Reading the classics, but how? mythographic paradigms and ‘ill-joined marquetry’
in Thomas Heywood and the classical tradition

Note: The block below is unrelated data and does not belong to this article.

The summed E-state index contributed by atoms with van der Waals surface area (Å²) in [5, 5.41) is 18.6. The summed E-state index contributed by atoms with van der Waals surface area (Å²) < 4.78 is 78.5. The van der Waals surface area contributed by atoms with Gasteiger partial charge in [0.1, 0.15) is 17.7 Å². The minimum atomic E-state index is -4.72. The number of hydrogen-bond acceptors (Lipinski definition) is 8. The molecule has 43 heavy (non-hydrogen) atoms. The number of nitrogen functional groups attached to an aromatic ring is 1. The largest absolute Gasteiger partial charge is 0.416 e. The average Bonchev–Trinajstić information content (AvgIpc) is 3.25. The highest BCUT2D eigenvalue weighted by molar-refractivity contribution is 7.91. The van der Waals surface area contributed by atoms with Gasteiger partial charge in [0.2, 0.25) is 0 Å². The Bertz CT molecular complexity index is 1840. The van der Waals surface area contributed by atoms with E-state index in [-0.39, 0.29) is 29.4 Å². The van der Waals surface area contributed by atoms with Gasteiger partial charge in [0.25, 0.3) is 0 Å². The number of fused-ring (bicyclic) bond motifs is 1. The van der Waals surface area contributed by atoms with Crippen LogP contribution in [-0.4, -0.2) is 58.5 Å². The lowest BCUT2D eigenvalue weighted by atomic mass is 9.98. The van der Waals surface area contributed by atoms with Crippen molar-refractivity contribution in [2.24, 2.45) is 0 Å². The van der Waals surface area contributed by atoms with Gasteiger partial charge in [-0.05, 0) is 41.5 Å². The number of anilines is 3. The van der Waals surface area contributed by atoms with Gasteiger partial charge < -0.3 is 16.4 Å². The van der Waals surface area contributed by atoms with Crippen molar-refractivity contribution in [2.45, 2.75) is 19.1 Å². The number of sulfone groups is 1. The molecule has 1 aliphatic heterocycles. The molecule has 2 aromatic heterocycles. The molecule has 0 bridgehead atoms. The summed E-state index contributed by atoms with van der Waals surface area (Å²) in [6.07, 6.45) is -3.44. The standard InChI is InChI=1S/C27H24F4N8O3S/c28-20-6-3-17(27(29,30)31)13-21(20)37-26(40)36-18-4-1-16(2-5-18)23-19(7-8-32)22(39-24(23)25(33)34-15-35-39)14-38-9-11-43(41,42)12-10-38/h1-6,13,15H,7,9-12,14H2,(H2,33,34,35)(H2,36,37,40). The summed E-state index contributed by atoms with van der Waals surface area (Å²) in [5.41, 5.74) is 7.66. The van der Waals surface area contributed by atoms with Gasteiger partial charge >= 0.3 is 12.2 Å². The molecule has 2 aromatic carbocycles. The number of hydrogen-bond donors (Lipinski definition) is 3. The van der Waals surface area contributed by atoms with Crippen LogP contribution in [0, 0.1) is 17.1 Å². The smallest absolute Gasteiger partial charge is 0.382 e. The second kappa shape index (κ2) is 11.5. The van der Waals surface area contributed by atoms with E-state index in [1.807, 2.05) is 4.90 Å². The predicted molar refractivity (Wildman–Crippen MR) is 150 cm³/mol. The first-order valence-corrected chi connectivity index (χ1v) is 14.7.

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An experienced craftsman, Thomas Heywood was aware of generic requirements and expectations. Yet he also liked to confront different discourses, to fuse them or make them jolt against one another. When inspired by the stories of Antiquity, his writing involves acts of remembering, through dismembering and blending. This chapter considers how his composition, combining segmentation and selection with imaginative connexions, reflects reading experiences, which can be partly reconstituted from his system of borrowings and quotations in such works as Gynaikeion and The Hierarchie of the Blessed Angells (1635), as well as plays such as 1 Iron Age. Close readings of Heywood’s account of the Amazons, or the fate of Pyrene, reveal a knowledge of mythographic treatises, compilations and commonplace books, alongside classical authors and contemporaries. His mythographic readings structure his way of thinking about myth which, as his handling of themes like birth-giving suggests, is not devoid of empathy for women.

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